An exciting new study, led by a team of Australian researchers, has uncovered how the immune system can keep cancer cells in a dormant state. It’s hoped the breakthrough insight will offer new pathways for research into immunotherapy techniques that can essentially stop a tumor’s growth for an indefinite period of time.
While much modern cancer research is investigating ways to destroy these deadly cells, a new study has examined a potentially different approach to battling the nasty disease. Scientists have long understood that, in some instances, malignant cancer cells can sit in stasis for prolonged periods of time without spreading or causing disease-related symptoms. This process is called the cancer-immune equilibrium, and while it is known to be mediated by the body’s immune system, we do not know exactly how it works.
“What we haven’t understood are the mechanisms responsible for keeping tumors under control and in this state of dormancy,” says Jason Waithman, one of the authors of the new study. “All we knew was that this ‘black box’ of cancer control existed – and that if we could understand this process better, we could potentially learn how to exploit it in more patients, thus saving more lives.”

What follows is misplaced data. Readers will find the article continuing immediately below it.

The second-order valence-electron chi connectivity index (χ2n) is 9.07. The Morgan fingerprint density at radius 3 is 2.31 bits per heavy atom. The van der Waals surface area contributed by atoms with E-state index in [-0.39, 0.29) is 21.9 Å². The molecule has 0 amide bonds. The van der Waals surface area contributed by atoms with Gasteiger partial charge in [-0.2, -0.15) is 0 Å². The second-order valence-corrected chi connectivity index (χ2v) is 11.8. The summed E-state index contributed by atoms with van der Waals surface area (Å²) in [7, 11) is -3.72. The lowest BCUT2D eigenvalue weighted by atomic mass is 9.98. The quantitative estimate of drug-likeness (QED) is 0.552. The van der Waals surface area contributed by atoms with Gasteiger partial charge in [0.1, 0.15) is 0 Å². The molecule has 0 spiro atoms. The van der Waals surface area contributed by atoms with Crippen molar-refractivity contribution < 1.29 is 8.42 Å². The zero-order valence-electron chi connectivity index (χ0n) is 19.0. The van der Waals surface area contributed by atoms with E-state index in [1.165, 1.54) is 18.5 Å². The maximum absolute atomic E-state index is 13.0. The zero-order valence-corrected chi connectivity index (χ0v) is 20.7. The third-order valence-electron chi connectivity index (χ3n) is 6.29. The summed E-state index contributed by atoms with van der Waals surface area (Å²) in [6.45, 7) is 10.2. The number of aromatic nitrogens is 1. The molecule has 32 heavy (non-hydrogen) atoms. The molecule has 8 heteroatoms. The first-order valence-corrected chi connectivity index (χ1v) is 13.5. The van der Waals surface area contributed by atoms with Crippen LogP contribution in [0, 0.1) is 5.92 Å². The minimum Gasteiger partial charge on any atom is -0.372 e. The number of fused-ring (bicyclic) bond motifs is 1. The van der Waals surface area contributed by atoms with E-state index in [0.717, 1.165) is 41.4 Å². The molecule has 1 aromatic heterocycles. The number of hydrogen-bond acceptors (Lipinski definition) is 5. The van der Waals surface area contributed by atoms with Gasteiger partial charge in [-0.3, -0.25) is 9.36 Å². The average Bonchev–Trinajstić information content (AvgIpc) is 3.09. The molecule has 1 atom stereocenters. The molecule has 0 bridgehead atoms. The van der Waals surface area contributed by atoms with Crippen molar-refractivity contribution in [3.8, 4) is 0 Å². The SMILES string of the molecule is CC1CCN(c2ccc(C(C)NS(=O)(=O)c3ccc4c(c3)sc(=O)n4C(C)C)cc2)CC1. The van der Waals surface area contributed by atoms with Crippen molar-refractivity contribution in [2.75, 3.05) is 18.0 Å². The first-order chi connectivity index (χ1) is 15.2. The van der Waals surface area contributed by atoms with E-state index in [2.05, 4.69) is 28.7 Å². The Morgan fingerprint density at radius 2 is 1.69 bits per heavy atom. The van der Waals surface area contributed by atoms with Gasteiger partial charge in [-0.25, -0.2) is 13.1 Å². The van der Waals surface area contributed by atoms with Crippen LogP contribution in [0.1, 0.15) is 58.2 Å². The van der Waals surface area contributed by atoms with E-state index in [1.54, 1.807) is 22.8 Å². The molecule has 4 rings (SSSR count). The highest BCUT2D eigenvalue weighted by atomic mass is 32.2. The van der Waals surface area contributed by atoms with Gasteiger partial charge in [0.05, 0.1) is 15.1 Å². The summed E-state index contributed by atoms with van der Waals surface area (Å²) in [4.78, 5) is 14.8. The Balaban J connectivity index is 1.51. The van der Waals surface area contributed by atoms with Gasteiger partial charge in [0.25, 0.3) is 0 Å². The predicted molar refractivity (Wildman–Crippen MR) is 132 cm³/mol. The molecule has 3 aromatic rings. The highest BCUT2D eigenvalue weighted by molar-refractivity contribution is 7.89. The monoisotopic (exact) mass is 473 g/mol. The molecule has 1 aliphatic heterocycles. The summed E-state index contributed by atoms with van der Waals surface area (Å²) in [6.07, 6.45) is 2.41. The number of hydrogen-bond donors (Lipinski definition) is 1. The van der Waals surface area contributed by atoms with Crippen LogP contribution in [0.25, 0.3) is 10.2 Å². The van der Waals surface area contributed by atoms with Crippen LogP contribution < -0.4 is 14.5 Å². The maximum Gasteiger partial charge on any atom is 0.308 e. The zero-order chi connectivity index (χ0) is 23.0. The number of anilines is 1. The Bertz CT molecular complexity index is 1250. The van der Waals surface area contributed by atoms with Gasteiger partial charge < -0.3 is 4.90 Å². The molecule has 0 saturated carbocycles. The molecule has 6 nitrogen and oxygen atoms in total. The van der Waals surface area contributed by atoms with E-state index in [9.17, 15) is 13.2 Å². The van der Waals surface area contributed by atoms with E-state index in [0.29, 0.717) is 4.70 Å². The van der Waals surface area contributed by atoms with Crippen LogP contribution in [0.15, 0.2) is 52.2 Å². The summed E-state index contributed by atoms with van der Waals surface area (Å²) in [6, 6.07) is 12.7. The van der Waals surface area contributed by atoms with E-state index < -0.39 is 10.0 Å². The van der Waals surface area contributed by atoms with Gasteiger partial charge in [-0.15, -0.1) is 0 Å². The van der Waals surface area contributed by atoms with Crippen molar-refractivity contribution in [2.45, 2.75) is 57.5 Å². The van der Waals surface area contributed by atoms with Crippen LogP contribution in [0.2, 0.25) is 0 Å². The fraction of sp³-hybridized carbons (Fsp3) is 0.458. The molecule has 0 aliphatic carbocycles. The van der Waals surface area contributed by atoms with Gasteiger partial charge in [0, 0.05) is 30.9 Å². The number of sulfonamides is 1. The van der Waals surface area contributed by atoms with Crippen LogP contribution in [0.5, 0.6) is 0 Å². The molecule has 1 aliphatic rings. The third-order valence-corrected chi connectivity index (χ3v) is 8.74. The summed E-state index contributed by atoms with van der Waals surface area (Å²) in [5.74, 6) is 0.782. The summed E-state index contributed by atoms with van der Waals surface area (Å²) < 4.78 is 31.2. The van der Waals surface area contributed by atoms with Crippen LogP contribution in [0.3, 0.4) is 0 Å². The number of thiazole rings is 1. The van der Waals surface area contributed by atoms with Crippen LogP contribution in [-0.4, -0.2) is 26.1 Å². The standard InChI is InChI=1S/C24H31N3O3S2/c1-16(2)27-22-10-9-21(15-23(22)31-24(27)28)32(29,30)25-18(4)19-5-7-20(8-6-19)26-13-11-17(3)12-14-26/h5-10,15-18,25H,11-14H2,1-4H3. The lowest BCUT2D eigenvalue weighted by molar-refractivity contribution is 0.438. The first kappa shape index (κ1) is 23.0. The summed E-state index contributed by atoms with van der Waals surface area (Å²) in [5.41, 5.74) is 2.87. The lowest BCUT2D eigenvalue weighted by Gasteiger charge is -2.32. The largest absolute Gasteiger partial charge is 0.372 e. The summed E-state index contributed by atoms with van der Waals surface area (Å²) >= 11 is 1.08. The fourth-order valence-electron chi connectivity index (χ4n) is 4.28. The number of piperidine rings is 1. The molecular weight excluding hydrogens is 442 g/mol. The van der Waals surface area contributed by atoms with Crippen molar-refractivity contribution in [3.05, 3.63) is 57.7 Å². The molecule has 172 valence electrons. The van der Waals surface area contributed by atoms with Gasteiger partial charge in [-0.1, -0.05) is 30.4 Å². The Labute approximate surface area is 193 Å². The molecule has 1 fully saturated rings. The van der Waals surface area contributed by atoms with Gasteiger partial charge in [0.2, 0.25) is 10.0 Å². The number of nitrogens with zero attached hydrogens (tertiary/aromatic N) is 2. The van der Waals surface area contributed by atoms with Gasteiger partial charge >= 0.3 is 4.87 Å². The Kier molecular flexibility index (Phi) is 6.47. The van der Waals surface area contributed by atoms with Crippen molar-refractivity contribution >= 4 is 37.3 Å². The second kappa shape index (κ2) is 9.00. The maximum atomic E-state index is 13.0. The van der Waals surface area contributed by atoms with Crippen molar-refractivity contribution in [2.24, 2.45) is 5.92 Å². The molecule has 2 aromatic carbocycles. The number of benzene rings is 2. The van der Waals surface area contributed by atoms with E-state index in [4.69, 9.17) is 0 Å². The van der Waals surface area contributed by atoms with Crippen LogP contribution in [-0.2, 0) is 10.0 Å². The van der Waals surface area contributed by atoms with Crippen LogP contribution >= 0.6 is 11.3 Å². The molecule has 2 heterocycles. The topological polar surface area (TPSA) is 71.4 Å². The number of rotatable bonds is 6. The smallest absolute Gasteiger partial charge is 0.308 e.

The new research homed in on a type of immune cell called a tissue-resident memory (TRM) T cell. TRM cells were only identified around 20 years ago, and they presented as functionally different from other types of immune cells. In order to study the effect of TRM cells on cancer-immune equilibrium, a mouse melanoma model was developed alongside a new imaging technique allowing scientists to observe the movement of these immune cells in real-time.
“Using a special microscope, we could see individual melanoma cells sitting in the skin of the mouse, and could watch the T cells move through the skin, find the melanoma cells and control the growth of those cells,” explains Simone Park, one of the researchers who developed the novel imaging technique for the study.
The next step was to observe what happens to the melanoma cells when the TRM cells were depleted. The results were notable, with tumor outgrowth triggered after the TRM cells were removed. The researchers concluded TRM cells to play a fundamental role in suppressing cancer progression and maintaining cancer–immune equilibrium.
Further work is necessary to better understand exactly how these TRM cells are keeping cancer cells dormant, but the researchers are confident these results are transferable to humans. Prior research has found that cancer patients with increased levels of TRM cells have demonstrated better general treatment outcomes.
“The next step in this research is to delve into the mechanism further so we can make this process happen more often,” says Waithman. “We hope this research will lead to novel ways for us to maintain cancer in a dormant state and, effectively, cure people.”
The new study was published in the journal Nature.